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My life in data engineering

I didn’t anticipate I would be working at Merkle. I had applied for a separate position through a recruiter, however, upon speaking to them, they suggested the data engineering role at Merkle. I’ll admit to knowing little about the company at the time, however I asked to be put forward for the role as, coming out of an MSc in Software Development, I was keen to get into data engineering and I liked the sound of the role. 

After getting off the phone I quickly started researching Merkle and while clearly a successful business, what stood out to me was their values. There was a clear emphasis on social responsibility and specifically diversity, equality, and inclusion (DEI), with the seven DEI pillars program. So not only was the role interesting, but it sounded like a great place to work.

Thankfully the interview went well. I met my (at that point, future) line manager, discussed the role and Merkle overall in more detail. This all further reinforced the positives that I had found while researching the role and the company. I was therefore extremely pleased when I was offered the position! 

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I started just as COVID-19 restrictions were beginning to lift, and much of the team was still working from home. Therefore, all my inductions and team meetings have been online. I was a little worried about how this was all going to go, but I needn’t, as everyone has been wonderful and regularly keeps in contact, so I still feel part of the team. From the first day, everyone has made sure that I’ve felt welcomed and supported. One-to-ones were set up with each of the team members so that I could catch up with everyone. I was worried this might be a little awkward – meeting people that I’m sure are incredibly busy and I had never spoken to before. However, everyone was so lovely and friendly, and it was so interesting getting to know everyone and finding out a little about their prior experience. There are so many people from different career backgrounds in the team. I’m looking forward to continuing to work with everyone. 

Mine hasn’t been a traditional career path, and I’ve spent time in academia and research, before transitioning into information technology. A role in research is a constant learning process and was something that I always enjoyed about my work. One aspect that drew me to data engineering and Merkle is the prospects for learning, and this is definitely something I’ve already found. Technology, and in particular that used as in data engineering, changes and develops so quickly that it’s important to keep up to date.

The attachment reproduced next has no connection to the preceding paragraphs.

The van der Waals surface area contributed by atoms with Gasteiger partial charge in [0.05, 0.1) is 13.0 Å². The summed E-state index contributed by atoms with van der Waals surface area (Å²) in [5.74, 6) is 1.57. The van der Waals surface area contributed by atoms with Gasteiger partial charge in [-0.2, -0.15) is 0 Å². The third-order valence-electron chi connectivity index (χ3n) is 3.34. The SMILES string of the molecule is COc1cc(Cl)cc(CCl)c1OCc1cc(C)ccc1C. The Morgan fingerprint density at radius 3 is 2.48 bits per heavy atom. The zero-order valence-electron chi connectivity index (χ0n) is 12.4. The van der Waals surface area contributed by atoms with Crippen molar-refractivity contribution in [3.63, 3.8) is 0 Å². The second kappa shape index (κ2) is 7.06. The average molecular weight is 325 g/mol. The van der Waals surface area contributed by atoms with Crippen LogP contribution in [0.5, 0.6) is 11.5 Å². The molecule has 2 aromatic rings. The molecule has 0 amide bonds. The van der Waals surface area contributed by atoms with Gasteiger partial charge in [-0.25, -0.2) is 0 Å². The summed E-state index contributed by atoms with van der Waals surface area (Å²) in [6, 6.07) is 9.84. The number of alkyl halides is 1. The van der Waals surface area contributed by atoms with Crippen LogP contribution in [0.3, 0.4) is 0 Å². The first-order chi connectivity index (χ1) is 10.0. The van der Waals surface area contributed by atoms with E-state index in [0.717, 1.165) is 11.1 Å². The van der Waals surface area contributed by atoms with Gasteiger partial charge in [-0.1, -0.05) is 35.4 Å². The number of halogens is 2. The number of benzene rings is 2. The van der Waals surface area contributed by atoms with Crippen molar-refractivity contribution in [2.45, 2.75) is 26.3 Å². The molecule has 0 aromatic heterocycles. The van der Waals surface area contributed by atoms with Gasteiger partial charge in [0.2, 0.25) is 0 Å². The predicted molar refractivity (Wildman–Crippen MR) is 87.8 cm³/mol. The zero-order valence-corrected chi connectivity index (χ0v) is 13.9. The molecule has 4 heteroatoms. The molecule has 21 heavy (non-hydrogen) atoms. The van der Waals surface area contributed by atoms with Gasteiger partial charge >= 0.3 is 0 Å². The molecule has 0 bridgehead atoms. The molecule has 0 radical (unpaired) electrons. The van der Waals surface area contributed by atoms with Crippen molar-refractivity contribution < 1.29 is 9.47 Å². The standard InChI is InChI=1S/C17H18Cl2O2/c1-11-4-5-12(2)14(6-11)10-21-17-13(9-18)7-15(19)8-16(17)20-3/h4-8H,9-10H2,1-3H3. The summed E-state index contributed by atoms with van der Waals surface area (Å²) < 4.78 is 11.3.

It was obvious from the beginning that the data engineering team at Merkle is often working on some of the most current technology to ensure that client needs are being met in the best way possible. This means that as part of the team, there’s opportunities to continually learn both formally and informally, and I already have the opportunity to study for a Microsoft certification.  

During the first couple of weeks in the role there was a lot of training to ensure that I understood Merkle’s policies and procedures. It was also really helpful to gain a better understanding of how the company is structured and how it works. Despite the volume of training, it was reassuring that I was given the time and space to complete everything, and I did not feel like I had to rush through.  

One aspect that was highlighted from the start was the emphasis that Merkle puts on data security and privacy. Not only is there Merkle’s private information, but it also handles employee’s personal details and sensitive client information. Ensuring data security is important not just from a legislative point of view but also an ethical and reputational stance. Being a multi-national company, there’s different legislation across different countries that needs to be followed, such as the GDPR in Europe and the equivalent Data Protection Act 2018 in the UK. I covered GDPR during my studies so understand how important this legislation is to ensure that all personal data is processed and stored correctly. Data security is also important from an ethical point of view as this can include the personal details of individuals, and Merkle ensures that all private information (such as personally identifiable information) is handled properly. It’s clear that Merkle takes this seriously. It’s also reassuring to know that there’s plenty of people and teams that can be turned to for advice and guidance, and is just one of the benefits to working within a large organisation.

I feel like the training and induction period has given me the knowledge and confidence to move forward with the role. It’s reassuring to know that there are resources available, along with dedicated people and teams that I can turn to whenever I’m in need of advice and guidance. As my training period comes to an end, I’m looking forward to the next steps and being able to contribute to the team. 

 

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